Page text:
The name Black Violin is pretty straightforward.
Wilner Baptiste and Kevin Sylvester are both classically trained string instrumentalists and black men, and the pair is thriving in a genre that people are generally surprised to see them inhabit.
“They still are [surprised],” Kevin Sylvester tells me over the phone. “The song ‘Stereotype’ was about how I love the stereotype, because I love the fact that people think I shouldn’t do this. In our case, we use it as fuel. It’s the best part of my career because they don’t expect me to do this.”
But what is their genre? Google says they’re a hip-hop duo, but if you plugged into Black Violin right this second, I’m not sure that’s the first genre that would come to mind. Their songs definitely contain numerous influences from 90s hip-hop stalwarts, but it’s misleading because the term puts Black Violin in a box. Their sound is more complex than one genre, and it’s supposed to shatter the walls of expectations.
“It’s classical boom,” Sylvester says. “I want you to think the strings are so beautiful, but at the same time I want you to be knocking your head like you’re listening to Migos or Future. We’re trying to blend those and take it to another level.”
Black Violin is boundary-breaking. The sound of their strings is reminiscent of a climactic scene in a movie, until the bass thumps and you’re transported to a dance club. So far, the Florida natives have released three albums and a series of mixtapes with great success.
“We’re not necessarily setting out to do that, but our music is very inclusive and a lot of people like it,” Sylvester says. “Since we have the platform, we want to send them love and positivity.”
Despite their cognizance and efforts to incorporate audiences from different backgrounds, Sylvester says there’s no added pressure. Though they generally strive to play harmonious music, he doesn’t view the goal as a roadblock or restriction to their creative process at all. To him, it’s just the natural result of people seeing and hearing Black Violin.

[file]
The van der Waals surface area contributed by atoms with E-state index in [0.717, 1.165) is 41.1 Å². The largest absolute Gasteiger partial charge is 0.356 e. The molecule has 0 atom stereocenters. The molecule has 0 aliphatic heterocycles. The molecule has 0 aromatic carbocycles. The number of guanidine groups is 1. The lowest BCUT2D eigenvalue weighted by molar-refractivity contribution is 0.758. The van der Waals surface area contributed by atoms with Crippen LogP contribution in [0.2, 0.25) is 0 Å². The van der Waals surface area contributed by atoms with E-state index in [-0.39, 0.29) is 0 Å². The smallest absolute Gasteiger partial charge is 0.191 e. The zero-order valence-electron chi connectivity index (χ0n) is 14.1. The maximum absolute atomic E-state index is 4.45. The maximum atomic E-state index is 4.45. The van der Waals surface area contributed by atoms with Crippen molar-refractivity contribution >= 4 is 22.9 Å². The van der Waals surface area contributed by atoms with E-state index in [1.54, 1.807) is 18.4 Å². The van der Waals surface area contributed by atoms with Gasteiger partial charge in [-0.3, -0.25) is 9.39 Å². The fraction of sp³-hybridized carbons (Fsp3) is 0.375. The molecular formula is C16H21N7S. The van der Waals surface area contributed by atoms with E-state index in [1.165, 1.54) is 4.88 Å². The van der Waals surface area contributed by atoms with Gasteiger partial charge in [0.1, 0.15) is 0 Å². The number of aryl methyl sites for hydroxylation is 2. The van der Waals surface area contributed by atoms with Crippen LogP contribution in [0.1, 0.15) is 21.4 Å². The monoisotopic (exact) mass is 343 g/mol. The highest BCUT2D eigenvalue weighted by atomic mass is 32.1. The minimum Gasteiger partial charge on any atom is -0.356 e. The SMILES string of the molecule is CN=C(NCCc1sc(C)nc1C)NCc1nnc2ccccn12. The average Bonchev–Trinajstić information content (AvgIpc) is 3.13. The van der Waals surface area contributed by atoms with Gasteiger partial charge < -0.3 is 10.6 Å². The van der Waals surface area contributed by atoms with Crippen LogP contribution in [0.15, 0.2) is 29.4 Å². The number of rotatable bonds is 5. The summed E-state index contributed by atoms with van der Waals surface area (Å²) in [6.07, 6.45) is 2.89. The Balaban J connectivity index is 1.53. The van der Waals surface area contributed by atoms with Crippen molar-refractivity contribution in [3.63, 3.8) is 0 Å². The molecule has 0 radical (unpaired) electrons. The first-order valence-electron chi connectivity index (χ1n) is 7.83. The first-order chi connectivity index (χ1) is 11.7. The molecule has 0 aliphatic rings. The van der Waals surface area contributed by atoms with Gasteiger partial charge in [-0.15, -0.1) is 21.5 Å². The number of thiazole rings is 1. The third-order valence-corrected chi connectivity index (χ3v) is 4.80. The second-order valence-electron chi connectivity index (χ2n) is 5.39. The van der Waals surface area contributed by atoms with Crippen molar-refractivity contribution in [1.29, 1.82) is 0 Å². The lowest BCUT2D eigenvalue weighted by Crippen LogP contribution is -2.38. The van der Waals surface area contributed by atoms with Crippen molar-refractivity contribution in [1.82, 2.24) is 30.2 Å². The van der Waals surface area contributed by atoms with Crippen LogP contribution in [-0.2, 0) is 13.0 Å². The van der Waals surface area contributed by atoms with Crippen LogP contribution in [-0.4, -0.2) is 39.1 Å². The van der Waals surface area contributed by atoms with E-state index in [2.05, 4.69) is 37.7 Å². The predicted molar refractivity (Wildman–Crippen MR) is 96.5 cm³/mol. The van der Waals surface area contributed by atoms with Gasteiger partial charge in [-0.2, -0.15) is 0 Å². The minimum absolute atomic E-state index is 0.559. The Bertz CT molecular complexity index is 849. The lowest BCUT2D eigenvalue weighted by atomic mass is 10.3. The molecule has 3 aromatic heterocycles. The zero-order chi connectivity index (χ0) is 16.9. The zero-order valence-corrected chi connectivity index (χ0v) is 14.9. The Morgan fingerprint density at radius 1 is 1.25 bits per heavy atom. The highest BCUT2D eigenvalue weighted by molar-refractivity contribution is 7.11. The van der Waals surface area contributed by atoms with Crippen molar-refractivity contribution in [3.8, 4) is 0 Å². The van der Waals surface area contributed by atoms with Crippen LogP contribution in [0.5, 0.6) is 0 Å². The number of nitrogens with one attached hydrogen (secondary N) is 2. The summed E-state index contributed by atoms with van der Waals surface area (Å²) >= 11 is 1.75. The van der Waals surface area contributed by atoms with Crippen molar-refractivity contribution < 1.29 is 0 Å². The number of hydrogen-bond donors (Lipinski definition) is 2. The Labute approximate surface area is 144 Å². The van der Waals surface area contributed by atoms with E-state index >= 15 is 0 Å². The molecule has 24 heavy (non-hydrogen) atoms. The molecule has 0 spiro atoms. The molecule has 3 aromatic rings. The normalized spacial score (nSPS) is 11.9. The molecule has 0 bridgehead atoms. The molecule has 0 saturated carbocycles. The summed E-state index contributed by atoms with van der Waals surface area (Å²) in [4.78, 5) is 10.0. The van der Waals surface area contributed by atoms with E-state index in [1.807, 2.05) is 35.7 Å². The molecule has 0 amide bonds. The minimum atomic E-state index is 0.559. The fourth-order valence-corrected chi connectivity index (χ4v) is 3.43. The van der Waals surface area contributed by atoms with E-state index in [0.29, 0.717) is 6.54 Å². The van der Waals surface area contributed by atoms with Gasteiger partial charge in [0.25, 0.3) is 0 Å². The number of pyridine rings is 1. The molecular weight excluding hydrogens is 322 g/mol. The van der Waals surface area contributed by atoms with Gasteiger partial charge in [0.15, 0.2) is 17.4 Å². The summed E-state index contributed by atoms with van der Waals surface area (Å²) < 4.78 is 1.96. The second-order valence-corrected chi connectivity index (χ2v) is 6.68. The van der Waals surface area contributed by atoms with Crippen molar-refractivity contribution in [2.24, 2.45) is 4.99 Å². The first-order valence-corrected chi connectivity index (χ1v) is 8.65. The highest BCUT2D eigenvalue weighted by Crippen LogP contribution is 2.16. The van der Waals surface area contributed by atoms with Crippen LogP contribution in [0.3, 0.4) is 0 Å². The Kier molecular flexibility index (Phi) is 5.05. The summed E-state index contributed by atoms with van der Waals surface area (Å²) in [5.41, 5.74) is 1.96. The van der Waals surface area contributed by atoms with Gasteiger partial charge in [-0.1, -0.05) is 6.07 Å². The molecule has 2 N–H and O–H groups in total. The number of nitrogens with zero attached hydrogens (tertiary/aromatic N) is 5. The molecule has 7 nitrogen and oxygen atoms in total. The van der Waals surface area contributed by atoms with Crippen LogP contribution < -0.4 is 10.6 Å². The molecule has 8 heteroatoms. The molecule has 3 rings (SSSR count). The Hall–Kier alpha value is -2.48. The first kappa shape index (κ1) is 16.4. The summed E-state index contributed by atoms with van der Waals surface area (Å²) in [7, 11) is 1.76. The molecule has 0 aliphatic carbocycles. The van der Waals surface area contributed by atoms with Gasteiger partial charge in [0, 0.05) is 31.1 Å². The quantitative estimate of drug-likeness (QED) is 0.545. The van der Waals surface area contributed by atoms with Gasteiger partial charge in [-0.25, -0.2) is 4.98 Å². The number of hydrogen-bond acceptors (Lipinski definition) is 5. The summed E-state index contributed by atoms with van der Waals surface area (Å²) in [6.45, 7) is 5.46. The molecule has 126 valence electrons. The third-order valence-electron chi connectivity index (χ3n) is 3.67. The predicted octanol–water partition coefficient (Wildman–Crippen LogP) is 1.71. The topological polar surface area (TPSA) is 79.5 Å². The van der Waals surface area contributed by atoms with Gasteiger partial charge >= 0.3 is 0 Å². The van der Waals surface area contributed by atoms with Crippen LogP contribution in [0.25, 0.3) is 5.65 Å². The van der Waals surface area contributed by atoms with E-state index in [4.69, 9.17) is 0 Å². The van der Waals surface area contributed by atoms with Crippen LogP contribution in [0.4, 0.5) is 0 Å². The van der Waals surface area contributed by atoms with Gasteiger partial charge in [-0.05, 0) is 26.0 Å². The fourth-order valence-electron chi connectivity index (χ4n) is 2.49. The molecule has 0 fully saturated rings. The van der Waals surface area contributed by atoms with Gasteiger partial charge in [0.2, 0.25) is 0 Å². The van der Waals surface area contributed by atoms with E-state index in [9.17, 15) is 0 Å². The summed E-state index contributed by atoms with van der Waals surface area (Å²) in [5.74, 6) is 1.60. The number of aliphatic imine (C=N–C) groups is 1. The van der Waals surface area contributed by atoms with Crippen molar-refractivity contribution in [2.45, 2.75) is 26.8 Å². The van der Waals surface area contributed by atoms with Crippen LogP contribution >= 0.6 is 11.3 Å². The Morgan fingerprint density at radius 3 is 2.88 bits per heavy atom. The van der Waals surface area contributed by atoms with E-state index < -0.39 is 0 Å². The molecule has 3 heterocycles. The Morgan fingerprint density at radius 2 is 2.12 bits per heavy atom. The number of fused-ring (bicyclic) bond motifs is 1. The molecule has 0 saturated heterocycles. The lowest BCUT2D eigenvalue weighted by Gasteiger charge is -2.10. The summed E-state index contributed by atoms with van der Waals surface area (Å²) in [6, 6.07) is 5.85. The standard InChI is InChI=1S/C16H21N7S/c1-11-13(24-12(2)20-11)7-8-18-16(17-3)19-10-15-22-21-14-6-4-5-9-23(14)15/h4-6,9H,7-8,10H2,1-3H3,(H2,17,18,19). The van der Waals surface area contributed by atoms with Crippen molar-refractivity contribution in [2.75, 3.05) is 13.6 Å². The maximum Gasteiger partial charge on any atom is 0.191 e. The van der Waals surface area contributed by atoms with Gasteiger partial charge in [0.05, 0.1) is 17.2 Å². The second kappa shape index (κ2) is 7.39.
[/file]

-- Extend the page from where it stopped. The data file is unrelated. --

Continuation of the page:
“I don’t think about it as pressure,” Sylvester says. “Everything that happens with us is a byproduct of our music. We want to play dope music, and if unity happens, it’s great. Since it’s there, we use our music to highlight it.”
Though their music-making process is unfettered by the weight of their greater mission, certain aspects in the order of operations have been tweaked over the years. Success breeds responsibility, and when you add personal lives to the equation, time becomes a valuable resource.
“I think since the early days, we’ve definitely matured,” Sylvester says. “We were ready for what came, so that wasn’t a big shock. Our processes are more refined, because we have less time to play around. Before, we just sat around in the studio playing music. We do more than 150 shows per year, so [now] music is much more of a profession. We love it. We have the best job in the world.”
The duo tours often, making it harder to tinker for hours in the studio. But being on the road is when they can look out at crowds, the same ones with folks still surprised to see them there at all. The tours are where the unity happens, where the byproduct of the music comes to fruition, a place where Baptiste and Sylvester pick up string instruments and allow people of all different sizes, shapes and colors to listen to their own unique genre.
“I think it’s an experience,” Sylvester says. “If you’ve never seen it, I can guarantee you’ve never seen anything like this before. Our patrons leave entertained [and] inspired, and hopefully, they think and grow from this. We don’t want, ‘Yo, that music was so good.’ We want you to think about how you think about things, you know? What else can this world do that I wouldn’t expect? We want to play music that makes you feel good, but we want you to leave with a meal – not a snack.”
Check out Black Violin at Strathmore on Friday, November 10 as their Classical Boom tour makes its way to Maryland. Tickets are $26-$68.
The Music Center at Strathmore: 5301 Tuckerman Ln. North Bethesda, MD; 301-581-5100; www.strathmore.org